A review of the Conservatives’ election campaign is underway, and how Leader Erin O’Toole responds could determine whether he keeps his position, strategists say.
After the Conservative Party of Canada’s first caucus meeting on Tuesday, O’Toole announced that defeated Edmonton Centre MP James Cumming will conduct a “360 review” of the Tory campaign. Former Harper-era cabinet minister Christian Paradis will help on the French-speaking side.
The review will likely examine the party’s ground game and organization, its messaging and digital campaign, and the effectiveness of the leader’s tour, said Kate Harrison, vice-chair of Summa Strategies and a former Conservative party staffer.
“There are a lot of components to this, but it all gets down to: Were voters considering us seriously, did we identify them, and then did we pull them out?” Harrison told iPolitics on Friday.
The Tories won 119 seats in the federal election on Sept. 20, two fewer than in 2019, when 121 MPs were elected under Andrew Scheer’s leadership.
There should be an attempt to ask local campaign managers, as well as candidates who won and lost, whether they had appropriate resources to run and win, Harrison said.
Speaking to candidates who lost by narrow margins could determine “one thing” that might have closed the gap, she said.
The Conservatives lost 22 ridings by an average of just 1,473 votes, including two urban ridings in Edmonton. They also lost a seat in Calgary, as well as four seats in suburban Vancouver and two in the Greater Toronto Area.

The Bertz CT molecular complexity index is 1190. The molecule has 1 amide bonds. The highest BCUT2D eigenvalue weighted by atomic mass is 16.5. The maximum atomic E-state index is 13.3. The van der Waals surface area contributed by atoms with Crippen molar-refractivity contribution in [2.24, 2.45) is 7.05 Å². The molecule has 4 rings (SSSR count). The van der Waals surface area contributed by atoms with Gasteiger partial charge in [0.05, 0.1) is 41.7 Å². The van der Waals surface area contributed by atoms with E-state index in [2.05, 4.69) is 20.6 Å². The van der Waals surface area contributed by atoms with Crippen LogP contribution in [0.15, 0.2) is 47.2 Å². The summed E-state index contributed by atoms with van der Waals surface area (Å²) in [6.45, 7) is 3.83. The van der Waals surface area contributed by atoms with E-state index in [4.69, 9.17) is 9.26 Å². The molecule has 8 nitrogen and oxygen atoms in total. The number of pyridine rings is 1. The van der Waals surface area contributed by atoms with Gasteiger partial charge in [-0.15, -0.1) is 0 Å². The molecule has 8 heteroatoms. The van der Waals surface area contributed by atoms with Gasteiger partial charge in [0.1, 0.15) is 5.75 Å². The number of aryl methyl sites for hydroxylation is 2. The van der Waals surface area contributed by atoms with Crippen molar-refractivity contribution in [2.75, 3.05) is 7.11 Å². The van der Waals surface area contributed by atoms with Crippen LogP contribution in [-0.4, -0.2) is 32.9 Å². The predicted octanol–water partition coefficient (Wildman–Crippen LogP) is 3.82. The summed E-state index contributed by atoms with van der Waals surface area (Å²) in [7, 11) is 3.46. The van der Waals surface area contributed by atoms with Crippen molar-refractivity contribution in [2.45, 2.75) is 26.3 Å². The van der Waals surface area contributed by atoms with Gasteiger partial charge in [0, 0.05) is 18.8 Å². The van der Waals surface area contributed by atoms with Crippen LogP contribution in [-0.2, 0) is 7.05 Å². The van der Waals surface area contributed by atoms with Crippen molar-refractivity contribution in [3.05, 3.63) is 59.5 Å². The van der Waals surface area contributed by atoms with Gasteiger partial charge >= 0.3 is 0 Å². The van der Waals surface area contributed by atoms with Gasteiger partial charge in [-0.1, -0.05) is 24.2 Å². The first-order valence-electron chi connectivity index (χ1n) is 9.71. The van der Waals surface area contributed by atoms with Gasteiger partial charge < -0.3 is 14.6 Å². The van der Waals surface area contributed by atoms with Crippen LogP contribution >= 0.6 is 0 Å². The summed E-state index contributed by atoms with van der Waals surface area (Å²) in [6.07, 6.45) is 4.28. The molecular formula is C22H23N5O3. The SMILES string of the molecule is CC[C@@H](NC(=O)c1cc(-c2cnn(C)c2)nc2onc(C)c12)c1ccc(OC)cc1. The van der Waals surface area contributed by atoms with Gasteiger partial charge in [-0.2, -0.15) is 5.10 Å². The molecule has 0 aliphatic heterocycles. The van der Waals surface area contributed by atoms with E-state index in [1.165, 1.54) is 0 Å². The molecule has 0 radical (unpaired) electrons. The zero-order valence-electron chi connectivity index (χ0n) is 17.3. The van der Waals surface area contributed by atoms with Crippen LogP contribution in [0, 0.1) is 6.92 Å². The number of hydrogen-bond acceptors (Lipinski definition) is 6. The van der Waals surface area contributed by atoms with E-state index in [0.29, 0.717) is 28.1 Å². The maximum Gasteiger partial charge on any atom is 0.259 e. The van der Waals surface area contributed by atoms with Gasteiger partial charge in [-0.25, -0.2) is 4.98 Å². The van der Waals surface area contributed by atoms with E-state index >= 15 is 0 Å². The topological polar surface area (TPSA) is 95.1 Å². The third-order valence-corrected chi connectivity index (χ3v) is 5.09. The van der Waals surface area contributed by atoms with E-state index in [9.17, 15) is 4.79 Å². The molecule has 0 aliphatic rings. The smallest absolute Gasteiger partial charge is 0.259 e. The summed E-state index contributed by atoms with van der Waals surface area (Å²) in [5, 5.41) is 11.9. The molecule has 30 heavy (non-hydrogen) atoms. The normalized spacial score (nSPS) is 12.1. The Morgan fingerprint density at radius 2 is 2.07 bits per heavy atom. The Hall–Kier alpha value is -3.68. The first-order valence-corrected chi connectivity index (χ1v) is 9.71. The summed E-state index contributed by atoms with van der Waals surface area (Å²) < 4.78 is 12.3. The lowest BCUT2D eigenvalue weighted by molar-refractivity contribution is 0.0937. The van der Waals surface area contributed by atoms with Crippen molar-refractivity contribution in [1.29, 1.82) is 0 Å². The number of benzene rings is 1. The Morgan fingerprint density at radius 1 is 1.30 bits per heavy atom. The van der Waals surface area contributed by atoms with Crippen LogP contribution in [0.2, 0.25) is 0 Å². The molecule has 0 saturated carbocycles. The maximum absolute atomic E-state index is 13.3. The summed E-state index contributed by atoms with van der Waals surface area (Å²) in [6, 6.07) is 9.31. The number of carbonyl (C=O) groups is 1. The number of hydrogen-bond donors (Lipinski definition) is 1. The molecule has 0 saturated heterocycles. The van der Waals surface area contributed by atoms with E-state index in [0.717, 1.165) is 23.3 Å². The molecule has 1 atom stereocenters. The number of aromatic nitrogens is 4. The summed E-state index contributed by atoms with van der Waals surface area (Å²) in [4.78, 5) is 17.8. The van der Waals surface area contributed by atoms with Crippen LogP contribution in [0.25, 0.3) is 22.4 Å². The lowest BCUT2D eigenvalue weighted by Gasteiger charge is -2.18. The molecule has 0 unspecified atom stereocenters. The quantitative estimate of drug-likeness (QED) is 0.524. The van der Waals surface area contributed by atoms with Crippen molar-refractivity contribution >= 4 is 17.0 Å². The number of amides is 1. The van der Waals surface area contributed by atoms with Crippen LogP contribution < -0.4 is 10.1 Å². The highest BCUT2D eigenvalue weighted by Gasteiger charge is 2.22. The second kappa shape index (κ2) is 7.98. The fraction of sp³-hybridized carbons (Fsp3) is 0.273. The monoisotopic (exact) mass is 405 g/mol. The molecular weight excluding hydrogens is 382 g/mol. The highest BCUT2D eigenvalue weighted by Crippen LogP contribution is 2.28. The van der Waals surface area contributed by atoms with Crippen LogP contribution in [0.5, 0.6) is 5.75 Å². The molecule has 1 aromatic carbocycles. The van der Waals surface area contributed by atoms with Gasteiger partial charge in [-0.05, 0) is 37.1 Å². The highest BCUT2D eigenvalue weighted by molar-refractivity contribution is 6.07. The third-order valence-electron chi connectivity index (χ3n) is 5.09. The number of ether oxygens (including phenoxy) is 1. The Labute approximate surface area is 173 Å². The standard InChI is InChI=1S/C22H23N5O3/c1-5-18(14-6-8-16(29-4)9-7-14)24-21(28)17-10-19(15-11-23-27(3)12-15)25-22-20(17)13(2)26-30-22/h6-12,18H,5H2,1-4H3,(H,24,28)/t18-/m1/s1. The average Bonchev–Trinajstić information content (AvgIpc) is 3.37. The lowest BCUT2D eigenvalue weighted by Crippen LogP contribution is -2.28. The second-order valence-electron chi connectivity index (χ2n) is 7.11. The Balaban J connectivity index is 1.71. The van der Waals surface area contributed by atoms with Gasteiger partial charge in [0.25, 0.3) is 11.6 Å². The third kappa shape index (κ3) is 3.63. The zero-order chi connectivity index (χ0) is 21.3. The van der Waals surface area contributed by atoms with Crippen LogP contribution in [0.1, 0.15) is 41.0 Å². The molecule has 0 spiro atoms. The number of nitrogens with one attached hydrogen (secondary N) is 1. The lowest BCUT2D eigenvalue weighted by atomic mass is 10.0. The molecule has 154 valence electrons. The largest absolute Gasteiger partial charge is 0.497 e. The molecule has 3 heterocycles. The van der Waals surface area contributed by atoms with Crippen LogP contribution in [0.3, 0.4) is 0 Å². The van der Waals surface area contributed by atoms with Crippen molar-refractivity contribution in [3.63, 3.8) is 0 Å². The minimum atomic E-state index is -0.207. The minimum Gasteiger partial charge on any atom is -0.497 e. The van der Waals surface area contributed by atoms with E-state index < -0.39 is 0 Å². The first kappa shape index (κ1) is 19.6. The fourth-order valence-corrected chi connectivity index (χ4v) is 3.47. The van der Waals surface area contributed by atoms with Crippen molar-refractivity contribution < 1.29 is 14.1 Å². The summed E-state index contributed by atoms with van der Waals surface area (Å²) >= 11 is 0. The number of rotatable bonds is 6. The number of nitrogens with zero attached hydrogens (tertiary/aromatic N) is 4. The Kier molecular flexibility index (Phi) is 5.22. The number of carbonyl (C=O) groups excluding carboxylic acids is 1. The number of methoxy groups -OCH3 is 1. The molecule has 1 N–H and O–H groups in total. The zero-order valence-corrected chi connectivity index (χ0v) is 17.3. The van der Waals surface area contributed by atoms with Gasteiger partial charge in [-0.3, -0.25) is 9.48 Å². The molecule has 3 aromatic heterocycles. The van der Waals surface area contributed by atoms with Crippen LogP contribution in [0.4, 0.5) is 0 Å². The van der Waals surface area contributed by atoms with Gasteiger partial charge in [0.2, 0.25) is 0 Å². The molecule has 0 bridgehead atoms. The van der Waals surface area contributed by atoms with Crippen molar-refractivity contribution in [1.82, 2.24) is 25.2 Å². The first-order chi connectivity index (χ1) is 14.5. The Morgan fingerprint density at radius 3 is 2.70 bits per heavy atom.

“The reality is that today, after the 2021 election, Conservatives are more rural and homogeneous than ever before,” re-elected Tory MP Shannon Stubbs said before heading into Tuesday’s caucus meeting. “We lost great, strong, necessary colleagues in big cities in every part of this country.”
After winning the leadership by selling himself as the “true blue” Tory option, O’Toole shifted to the political centre to go after seats in Ontario and Quebec, but they didn’t materialize.
The review should consider that the Conservative party became “more Liberal” to win seats in the GTA and Quebec, but lost votes and seats, as well as losses in the popular vote, said Jenni Byrne, whose former jobs include prime minister Stephen Harper’s adviser and Ontario Premier Doug Ford’s principal secretary.
“Obviously, the strategy did not work,” Byrne told iPolitics on Friday. “There’s not a metric that I can see that we actually increased.”
Thanks to Conservative MP Michael Chong’s Reform Act, the Conservative caucus has also voted to give itself the power to oust O’Toole before the next election.
The campaign review might not be critical to determining whether the caucus backs O’Toole, but how he and his team respond to it will be, Harrison said.
As in previous campaign reviews, the document will be internally shared with caucus, its national council, and senior staff, said party spokesperson Cory Hann.
Byrne said it’s extremely important the review becomes public, however, and can be scrutinized by party members across the country.
In the 2015 and 2019 elections, the process to pick a new leader had already begun when the report was finished, whereas O’Toole has signalled his intention to stay on as leader until the next election.
“Erin and his team are going to want to share this,” Byrne said. “They’ve hung their hat on this review.”